All posts tagged Europe

Western media and Ukraine: global ideology versus local realities

Posted by / 23rd July 2014 / Categories: Analysis, Polis / Tags: , , , / -

With past week’s tragedy still dominating headlines across the world, the differences between local and Western press in how the conflict in Ukraine is viewed are starker than ever. This is a recurring phenomenon in our globalised world, with local and global media offering completely different interpretations of the same events as long as victims can be abstracted at a global level. Now that victims of the Ukrainian conflict include Western toursists, global and local perspectives will begin to converge. In the case of Ukraine, the difference between local and global perspectives goes back to the very beginning of the open conflict. The initial phase was seen as one of a clash between the West and Russia, in which the former considered it a struggle between the defenders of freedom against those who want to resuscitate authoritarian practices of the past; a conflict between those who are fighting for democracy against those who violate international law. Local media, on the other hand, focused more on cultural and geopolitical concerns, with Ukraine divided along ethnic lines and torn between spheres of influence.

Western mass media celebrated the fall of Yanukovich’s regime as a step towards the consolidation of democracy in the country, pushing it away from Russia and towards Western society. The actual local actors behind the two camps were overlooked in the process, at least by global media. Local media did pay attention to the fact that political parties had nationalist profiles with hints of clear xenophobia, but not so much in the West press: there, the victory of democracy facing the authoritarian oppression represented by the threat of Russia was the dominant narrative. Parties such as UNA-UNSO (Ukrainian National Assembly – Ukrainian People’s Self- Defense), Svodoba (Freedom), Batkisvshchyna (Freedom)  have been supported by the international community as well as by media without much regard for their actual local agendas or suspect ideologies.

The context in which these events took place matters. When the suspension of Russian as a co-official language was approved in Congress, the delay caused a direct confrontation with Russia. The fact that Russian is the most spoken language in the eastern part of Ukraine- used by half of the population, and even more so in Crimea- showed how much this was a local issue, rather than an ideological clash for freedom. Yet this was mostly ignored by Western media despite being such an important factor in triggering the crisis.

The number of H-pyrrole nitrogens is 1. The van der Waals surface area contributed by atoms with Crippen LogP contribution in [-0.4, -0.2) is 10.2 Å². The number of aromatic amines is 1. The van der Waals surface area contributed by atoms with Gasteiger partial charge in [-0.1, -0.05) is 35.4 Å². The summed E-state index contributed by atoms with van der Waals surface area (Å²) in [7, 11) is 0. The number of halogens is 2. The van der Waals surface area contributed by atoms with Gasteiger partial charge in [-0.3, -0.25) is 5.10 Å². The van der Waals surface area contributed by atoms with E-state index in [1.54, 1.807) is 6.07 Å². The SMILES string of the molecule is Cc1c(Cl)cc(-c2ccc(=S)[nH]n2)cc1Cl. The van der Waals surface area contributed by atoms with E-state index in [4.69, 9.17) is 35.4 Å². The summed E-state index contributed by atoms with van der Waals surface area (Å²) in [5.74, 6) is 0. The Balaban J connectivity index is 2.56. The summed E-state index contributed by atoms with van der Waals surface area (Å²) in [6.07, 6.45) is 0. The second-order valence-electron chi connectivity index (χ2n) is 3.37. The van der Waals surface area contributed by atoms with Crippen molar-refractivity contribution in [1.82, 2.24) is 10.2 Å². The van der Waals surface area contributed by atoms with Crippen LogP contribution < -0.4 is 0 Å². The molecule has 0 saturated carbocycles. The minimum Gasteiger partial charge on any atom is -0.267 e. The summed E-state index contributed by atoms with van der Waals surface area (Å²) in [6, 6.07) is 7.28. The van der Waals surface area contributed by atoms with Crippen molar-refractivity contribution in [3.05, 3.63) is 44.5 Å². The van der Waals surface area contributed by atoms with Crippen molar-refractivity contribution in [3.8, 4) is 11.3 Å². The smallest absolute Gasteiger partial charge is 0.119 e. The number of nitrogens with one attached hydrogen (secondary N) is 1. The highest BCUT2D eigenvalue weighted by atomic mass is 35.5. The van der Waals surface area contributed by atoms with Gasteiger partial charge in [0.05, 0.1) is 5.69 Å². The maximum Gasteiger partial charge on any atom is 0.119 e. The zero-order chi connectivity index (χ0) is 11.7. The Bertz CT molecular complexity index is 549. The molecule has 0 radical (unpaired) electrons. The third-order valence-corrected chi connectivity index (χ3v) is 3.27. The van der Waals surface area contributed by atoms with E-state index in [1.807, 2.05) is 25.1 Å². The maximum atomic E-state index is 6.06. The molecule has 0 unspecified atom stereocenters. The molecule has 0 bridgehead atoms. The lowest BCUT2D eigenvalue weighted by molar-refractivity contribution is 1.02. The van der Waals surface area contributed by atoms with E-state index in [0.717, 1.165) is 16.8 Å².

Reviewing past newspaper editorials, there is no surprise to find out that the perceived enemy of European and Western democracy was lurking large in the interpretation of the local conflict: Vladimir Putin has been raised to the status of the greatest threat to Western stability, and therefore also seen as the main agitator opposing Ukrainian freedom. This perspective has been present throughout the crisis, and since the MH17 crash is a dominant factor in any Western analysis once again. The Russian president’s actions are thoroughly analyzed whilst those of other involved parties are not. The European energy situation and its clear dependence on Russia- causing a blatant clash between words and actions on behalf of European governments- are barely discussed. Authoritarian attitudes are criticized while simultaneously a remarkable dependence on that very same antagonist is created. The analysis of the Ukraine and last week’s disaster is framed within a moralistic discourse, while behind the scenes the same practical ambiguity continues. European realpolitik supported by helpful media choosing to ignore any moral complexity about responsibility of their own leaders and societies.

At a local level, things are different. Ukrainian media extensively covered the crash, of course, but did so from a perspective of a long conflict that has caused victims throughout: Ukraine’s dilemma is one of sustained violence, not one isolated incident. And yet, the local consequences of the MH17 crash may be greater than any of the violence that has occurred before or after, as it brings Western victims into the fray. The dichotomy of Western media discourse on the one hand, and ambiguous policies on the other, is no longer sustainable now. Local and global may join the same reality now, with both types of media covering the practical situation rather indulging in ideological judgments.

It is understandable that the idea of the conflict changes depending on the source of the given information. It is also comprehensible that the information provided is influenced by national matters, depending on how the particular country could be affected. But, as the current situation shows, the intention of giving global coverage cannot be done without starting from a local perspective. In this particular case, the actions taken by Europe to expand its borders to the East, or the ones taken by the NATO in the same direction, together with some deficiencies of these institutions, must be included in the analysis. The responsibility for local suffering cannot be projected solely onto the dictatorial face of Vladimir Putin. It is shared by many, including the free European press.